If the noise power per mode is normalized to unity, the constant χ is the total transmitted power and χ/D in Eq. (10) is the transmitted power per mode.
From Sec. 3, the MDL (measured in units of decibels or log power gain) has zero mean. Measured on a linear scale, the overall power loss/gain of a K-section MMF fiber, summed over all D modes, is equal to (as in the simulations shown in Figs. 1 to 4). This overall gain gives a Lyapunov exponent, defined in [38–40], of . The factor χ, given by Eq. (11), normalizes the overall gain to unity, as measured on a linear scale. For a system with MDL, the channel gains are not constant, but are random variables. The SNR is the mean (statistical average) SNR, and the factor χ given by (11) can be interpreted as the ratio of the mean SNR to the mean gain of the channel. The product in Eq. (10) can be interpreted as the SNR of a channel realization with normalized gain x.
Analytical expressions are available for the constant χ, given by Eq. (11), for fibers with the numbers of modes given in Table 1, but are too complicated for practical calculations. There is no known analytical expression for Eq. (10) except for the limit of very large D. Numerical integration of Eq. (10) may be employed to find the channel capacity. For fibers with a large number of modes, MDL is log-semicircle distributed, and the constant χ becomes
If D is far larger than , where 2σmdl is the upper limit of the semicircle distribution, the channel capacity approaches . In this limit, each mode is allocated a very small power, and the overall capacity is proportional to the total power.
Figure 6 shows the average capacity with MDL but without CSI, as a function of the square-root of accumulated MDL variance , for fibers with various numbers of modes D. As CSI is unavailable, equal power is allocated to each mode. The mean SNR is ρt = 10 dB. In Fig. 6, the theoretical channel capacity is calculated by using Eq. (1) to find the STD of overall MDL σmdl, and the probability distributions in Table 1 are used in both Eq. (10) and Eq. (11) to compute the average channel capacity. The simulations use channel matrices generated by the same methods used in Figs. 1-4.
In Fig. 6, in the absence of CSI, average channel capacity always degrades with increasing ξ, particularly in fibers with smaller numbers of modes D. For values of ξ up to 10 dB, the average channel capacities from theory and simulation match very well. For a two-mode fiber, theoretical and simulated capacities match within 5% up to ξ = 11 dB. For a 512-mode fiber, theoretical and simulated capacities match within 5% up to ξ = 19 dB. The discrepancy between theory and simulation decreases with an increase in the number of modes.
4.2 Average Channel Capacity with Channel State Information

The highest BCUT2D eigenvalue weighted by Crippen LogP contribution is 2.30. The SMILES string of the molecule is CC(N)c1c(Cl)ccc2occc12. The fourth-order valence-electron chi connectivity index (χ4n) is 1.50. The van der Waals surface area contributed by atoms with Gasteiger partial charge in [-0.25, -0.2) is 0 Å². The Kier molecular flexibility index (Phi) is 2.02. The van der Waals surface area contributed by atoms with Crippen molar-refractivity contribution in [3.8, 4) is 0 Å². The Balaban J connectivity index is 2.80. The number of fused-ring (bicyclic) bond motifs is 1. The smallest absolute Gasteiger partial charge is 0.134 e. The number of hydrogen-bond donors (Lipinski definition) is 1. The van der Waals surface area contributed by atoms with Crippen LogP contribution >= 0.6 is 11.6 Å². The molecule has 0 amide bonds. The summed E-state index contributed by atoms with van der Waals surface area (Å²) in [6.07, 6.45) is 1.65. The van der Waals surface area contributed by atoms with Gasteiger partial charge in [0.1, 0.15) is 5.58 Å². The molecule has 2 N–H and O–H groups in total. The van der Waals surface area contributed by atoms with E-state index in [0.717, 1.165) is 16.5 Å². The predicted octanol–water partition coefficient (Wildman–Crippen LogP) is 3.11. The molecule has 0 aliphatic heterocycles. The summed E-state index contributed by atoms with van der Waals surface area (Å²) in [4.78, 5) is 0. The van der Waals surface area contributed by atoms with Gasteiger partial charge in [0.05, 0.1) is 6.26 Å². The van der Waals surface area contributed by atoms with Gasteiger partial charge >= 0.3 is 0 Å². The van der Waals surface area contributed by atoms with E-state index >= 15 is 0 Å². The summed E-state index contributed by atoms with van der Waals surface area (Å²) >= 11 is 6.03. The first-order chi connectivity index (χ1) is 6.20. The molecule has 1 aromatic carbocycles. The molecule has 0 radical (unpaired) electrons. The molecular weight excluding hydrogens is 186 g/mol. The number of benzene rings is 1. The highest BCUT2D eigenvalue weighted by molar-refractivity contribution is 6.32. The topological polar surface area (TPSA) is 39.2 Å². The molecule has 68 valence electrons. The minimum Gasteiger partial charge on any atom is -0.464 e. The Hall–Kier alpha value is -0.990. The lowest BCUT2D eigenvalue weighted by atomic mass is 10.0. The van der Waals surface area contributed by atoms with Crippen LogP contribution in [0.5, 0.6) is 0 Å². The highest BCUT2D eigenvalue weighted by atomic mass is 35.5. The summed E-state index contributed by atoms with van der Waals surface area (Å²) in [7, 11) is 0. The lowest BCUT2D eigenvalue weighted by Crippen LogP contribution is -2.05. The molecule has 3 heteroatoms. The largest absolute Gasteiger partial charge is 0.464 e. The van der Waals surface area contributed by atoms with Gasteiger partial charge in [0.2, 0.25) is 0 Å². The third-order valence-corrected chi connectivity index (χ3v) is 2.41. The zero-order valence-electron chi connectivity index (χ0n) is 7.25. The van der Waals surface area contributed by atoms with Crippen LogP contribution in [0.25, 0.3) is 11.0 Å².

When CSI is available at the transmitter, transmit power may be allocated to each mode in an optimal way. If the noise power per mode is normalized to unity and the overall gain vector g(t) is known, the optimal transmit powers are given by , where denotes limiting to nonnegative values, i.e., . The constant μ is chosen to satisfy the total power constraint:Eq. (11). The average channel capacity is
A brute-force method to compute Eq. (13) involves generating many random realizations of the overall matrix Eq. (5) and computing their singular values to evaluate the average capacity Eq. (13). Each realization of Eq. (5) is the product of 3K matrices. Of course, the total number of matrices can be reduced to 2K + 1 by combining U ( k +1) and V ( k ), k = 1,…, K − 1, into single random unitary matrices.
Assuming values of MDL sufficiently small to be of practical interest, Propositions I and II are valid (see Sec. 3). In this regime, a more efficient method of computing Eq. (13) is based on Proposition I, namely, that the joint probability density for the vector g(t) is given by the eigenvalue distribution of a zero-trace Gaussian unitary ensemble . Hence, a zero-trace random Gaussian Hermitian matrix may be generated using the method described in the Appendix, and the eigenvalues of the random matrix can be used to compute Eq. (13). Also, instead of generating new matrices for different values of ξ, Proposition II can be exploited. A single matrix may be generated, and the eigenvalues can be scaled using the approximation for σmdl, given by Eq. (1).
Figure 7 shows the average capacity for a system with MDL and with CSI, as a function of the square-root of accumulated MDL variance , for fibers with various numbers of modes D. The SNR is ρt = 10 dB, representing a statistical average. The theoretical curves are obtained using 100,000 zero-trace random Gaussian Hermitian matrices generated as described in the Appendix. Simulated results are obtained using brute-force generation of channel matrices by the same methods used for Figs. 1-4.
In Fig. 7, we see that for fibers with D = 2, 4 or 8 modes, even with CSI, the channel capacity decreases with increasing MDL. With D = 16 modes, at small MDL, the capacity increases with increasing MDL, although it eventually decreases with a further increase in MDL. More generally, MDL can increase capacity when the SNR is small relative to the number of modes D. This may seem counter-intuitive, but can be made plausible by the following example for D = 2 modes. Assume that the total transmitted power is unity, the noise power per mode is unity and the mean SNR is ρt = 1. Hence, the mean channel gain is 0 dB, corresponding to unity in linear units. Without MDL, using Eq. (9), the channel capacity is 2log2(1 + 0.5) = 1.17 bit/s/Hz. Now suppose that MDL is present, and that in a particular channel realization, the modal gains are –3.01 dB and +1.76 dB, which correspond to 0.5 and 1.5 in linear units (the mean of these two values is unity, as in the absence of MDL). When CSI is not available, the transmitter allocates powers of 0.5 to each mode. The capacity is bit/s/Hz, slightly smaller than that without MDL. When CSI is available, the transmitter allocates all the power to the stronger mode. The capacity becomes bit/s/Hz, slightly larger than that without MDL.